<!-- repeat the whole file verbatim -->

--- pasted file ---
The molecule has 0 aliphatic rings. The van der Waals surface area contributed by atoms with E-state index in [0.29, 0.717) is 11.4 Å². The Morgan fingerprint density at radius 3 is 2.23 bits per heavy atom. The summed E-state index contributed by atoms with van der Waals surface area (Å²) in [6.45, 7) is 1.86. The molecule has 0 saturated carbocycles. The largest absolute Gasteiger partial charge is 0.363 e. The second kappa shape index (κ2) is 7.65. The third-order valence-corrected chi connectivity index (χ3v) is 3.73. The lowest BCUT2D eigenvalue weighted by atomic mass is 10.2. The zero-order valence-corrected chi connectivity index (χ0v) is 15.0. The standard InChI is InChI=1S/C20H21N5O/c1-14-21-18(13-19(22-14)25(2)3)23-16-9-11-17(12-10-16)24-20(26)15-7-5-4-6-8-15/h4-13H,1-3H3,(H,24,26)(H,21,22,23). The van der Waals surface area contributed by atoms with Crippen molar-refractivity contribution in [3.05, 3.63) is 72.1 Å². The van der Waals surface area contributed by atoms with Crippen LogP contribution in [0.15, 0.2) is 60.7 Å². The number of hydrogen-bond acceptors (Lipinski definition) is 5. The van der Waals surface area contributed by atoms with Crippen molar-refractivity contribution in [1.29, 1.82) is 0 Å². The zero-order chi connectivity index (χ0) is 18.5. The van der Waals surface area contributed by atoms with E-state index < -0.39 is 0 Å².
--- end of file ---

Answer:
The molecule has 0 aliphatic rings. The van der Waals surface area contributed by atoms with E-state index in [0.29, 0.717) is 11.4 Å². The Morgan fingerprint density at radius 3 is 2.23 bits per heavy atom. The summed E-state index contributed by atoms with van der Waals surface area (Å²) in [6.45, 7) is 1.86. The molecule has 0 saturated carbocycles. The largest absolute Gasteiger partial charge is 0.363 e. The second kappa shape index (κ2) is 7.65. The third-order valence-corrected chi connectivity index (χ3v) is 3.73. The lowest BCUT2D eigenvalue weighted by atomic mass is 10.2. The zero-order valence-corrected chi connectivity index (χ0v) is 15.0. The standard InChI is InChI=1S/C20H21N5O/c1-14-21-18(13-19(22-14)25(2)3)23-16-9-11-17(12-10-16)24-20(26)15-7-5-4-6-8-15/h4-13H,1-3H3,(H,24,26)(H,21,22,23). The van der Waals surface area contributed by atoms with Crippen molar-refractivity contribution in [3.05, 3.63) is 72.1 Å². The van der Waals surface area contributed by atoms with Crippen LogP contribution in [0.15, 0.2) is 60.7 Å². The number of hydrogen-bond acceptors (Lipinski definition) is 5. The van der Waals surface area contributed by atoms with Crippen molar-refractivity contribution in [1.29, 1.82) is 0 Å². The zero-order chi connectivity index (χ0) is 18.5. The van der Waals surface area contributed by atoms with E-state index < -0.39 is 0 Å².